Despite his career achievements and his work for the foundation, Pearl never loses sight of his family’s history and its connection to the history of the Jewish people.
In an appearance before a United Nations panel in January 2006, he movingly declared: “As I stand before you, I represent three generations scarred by hate-based murders. My grandparents perished in a genocide that was; I narrowly escaped a genocide that was meant to be [in 1948]; and Danny, my son, fell victim to the murderous terrorism the world faces today.”
A Father’s Voice
The tragedy of Daniel Pearl’s murder has transformed everyone in his family, none more than Judea Pearl. He has become a forceful public speaker, skilled debater and persuasive writer of opinion columns for The Wall Street Journal, Los Angeles Times and The Jewish Journal of Greater Los Angeles.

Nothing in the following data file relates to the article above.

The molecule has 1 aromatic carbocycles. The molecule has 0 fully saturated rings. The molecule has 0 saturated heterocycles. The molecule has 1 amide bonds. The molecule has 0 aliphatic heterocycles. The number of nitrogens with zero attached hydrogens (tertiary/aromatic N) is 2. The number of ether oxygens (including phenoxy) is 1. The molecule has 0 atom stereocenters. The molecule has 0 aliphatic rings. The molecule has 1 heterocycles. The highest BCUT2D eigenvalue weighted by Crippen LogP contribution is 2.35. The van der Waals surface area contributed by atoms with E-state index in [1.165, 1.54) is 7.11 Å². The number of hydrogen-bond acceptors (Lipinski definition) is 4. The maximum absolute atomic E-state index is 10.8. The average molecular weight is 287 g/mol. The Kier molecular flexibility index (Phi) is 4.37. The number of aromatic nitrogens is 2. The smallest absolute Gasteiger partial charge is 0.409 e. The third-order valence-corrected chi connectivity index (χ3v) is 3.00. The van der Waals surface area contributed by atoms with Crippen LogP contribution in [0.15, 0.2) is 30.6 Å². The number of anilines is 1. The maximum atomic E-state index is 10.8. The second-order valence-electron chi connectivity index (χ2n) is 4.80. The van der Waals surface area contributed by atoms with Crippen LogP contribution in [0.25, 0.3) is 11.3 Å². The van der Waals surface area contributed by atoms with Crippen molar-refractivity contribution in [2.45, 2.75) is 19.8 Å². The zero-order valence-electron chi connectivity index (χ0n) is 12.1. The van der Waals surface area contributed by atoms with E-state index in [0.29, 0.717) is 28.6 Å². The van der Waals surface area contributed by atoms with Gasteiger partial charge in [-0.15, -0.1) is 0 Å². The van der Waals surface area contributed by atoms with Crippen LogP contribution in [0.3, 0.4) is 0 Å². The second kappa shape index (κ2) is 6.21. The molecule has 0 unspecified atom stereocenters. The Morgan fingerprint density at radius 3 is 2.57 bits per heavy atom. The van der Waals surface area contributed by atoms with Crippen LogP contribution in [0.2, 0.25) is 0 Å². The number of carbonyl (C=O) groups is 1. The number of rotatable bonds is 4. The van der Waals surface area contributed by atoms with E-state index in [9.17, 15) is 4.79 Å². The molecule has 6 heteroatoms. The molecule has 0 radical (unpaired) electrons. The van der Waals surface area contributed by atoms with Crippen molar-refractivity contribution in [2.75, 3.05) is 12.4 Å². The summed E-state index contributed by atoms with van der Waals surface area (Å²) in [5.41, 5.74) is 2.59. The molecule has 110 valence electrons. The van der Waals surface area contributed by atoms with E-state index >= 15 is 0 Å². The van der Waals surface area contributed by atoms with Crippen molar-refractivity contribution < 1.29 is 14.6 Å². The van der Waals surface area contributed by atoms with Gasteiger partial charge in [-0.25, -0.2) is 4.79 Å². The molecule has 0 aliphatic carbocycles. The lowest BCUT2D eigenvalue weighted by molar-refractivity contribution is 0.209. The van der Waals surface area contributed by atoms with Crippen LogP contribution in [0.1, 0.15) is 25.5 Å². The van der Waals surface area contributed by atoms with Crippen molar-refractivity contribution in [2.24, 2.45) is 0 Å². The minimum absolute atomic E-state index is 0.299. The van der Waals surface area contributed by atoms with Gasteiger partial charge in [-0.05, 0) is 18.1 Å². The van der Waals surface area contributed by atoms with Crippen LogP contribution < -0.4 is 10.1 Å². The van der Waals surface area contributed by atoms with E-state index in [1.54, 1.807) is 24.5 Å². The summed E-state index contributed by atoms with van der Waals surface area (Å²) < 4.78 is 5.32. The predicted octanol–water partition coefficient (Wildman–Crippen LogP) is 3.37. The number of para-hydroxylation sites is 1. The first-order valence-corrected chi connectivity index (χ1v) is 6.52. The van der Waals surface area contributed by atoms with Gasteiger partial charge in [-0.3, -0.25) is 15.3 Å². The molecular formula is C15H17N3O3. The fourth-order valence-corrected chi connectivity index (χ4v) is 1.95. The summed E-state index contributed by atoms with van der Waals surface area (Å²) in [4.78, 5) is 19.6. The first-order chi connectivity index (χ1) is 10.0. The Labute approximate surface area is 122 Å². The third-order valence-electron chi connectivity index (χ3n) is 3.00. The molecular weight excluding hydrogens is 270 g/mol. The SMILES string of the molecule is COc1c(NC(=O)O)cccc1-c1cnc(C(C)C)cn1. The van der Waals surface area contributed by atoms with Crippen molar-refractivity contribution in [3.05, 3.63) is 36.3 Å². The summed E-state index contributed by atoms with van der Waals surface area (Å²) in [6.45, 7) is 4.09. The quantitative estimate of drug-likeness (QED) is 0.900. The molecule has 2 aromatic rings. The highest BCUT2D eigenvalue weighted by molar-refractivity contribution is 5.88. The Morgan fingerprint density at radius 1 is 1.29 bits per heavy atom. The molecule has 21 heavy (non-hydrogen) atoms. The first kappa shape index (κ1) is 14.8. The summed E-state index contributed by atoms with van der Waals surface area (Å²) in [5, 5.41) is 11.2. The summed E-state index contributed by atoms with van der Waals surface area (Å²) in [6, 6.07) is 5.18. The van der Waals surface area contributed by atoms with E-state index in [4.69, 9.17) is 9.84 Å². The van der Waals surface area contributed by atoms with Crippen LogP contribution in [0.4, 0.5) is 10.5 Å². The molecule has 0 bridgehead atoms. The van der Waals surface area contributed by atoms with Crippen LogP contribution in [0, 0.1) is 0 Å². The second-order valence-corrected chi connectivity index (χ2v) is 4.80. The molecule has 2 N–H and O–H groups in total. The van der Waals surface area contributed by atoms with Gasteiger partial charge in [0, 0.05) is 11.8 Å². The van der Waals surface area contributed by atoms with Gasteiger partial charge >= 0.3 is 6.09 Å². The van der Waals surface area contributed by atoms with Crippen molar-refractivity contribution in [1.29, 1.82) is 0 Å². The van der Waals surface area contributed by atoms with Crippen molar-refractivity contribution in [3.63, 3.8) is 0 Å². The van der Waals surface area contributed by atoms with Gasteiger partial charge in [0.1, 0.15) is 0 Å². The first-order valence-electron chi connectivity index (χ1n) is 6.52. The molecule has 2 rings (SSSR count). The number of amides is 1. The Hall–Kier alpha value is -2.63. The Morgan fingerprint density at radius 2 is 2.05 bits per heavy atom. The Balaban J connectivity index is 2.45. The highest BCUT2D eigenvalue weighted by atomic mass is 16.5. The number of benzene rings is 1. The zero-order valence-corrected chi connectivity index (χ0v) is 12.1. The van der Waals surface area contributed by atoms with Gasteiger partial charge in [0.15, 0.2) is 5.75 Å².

He has used his high visibility not only to promote the goals of the Daniel Pearl Foundation but for the cause of Israel on college campuses in particular and across the nation. As a well-known professor and secular Jew in a politically liberal university and state, Pearl has what he believes many Zionist and Israeli spokespersons lack—a liberal, leftist vocabulary. “Many Jewish liberals are confused about Israel, while staunchly conservative advocates don’t appeal to the majority of American Jews,” Pearl said.
He frequently addresses Muslim and pro-Palestinian groups and invites them to ask their toughest questions, provided they are expressed civilly.
“My basic credo is that Jews and Arabs are equally legitimate and indigenous inhabitants of the land and that the State of Israel must be accepted as an equal member of the Middle East family,” Pearl said. —T.T.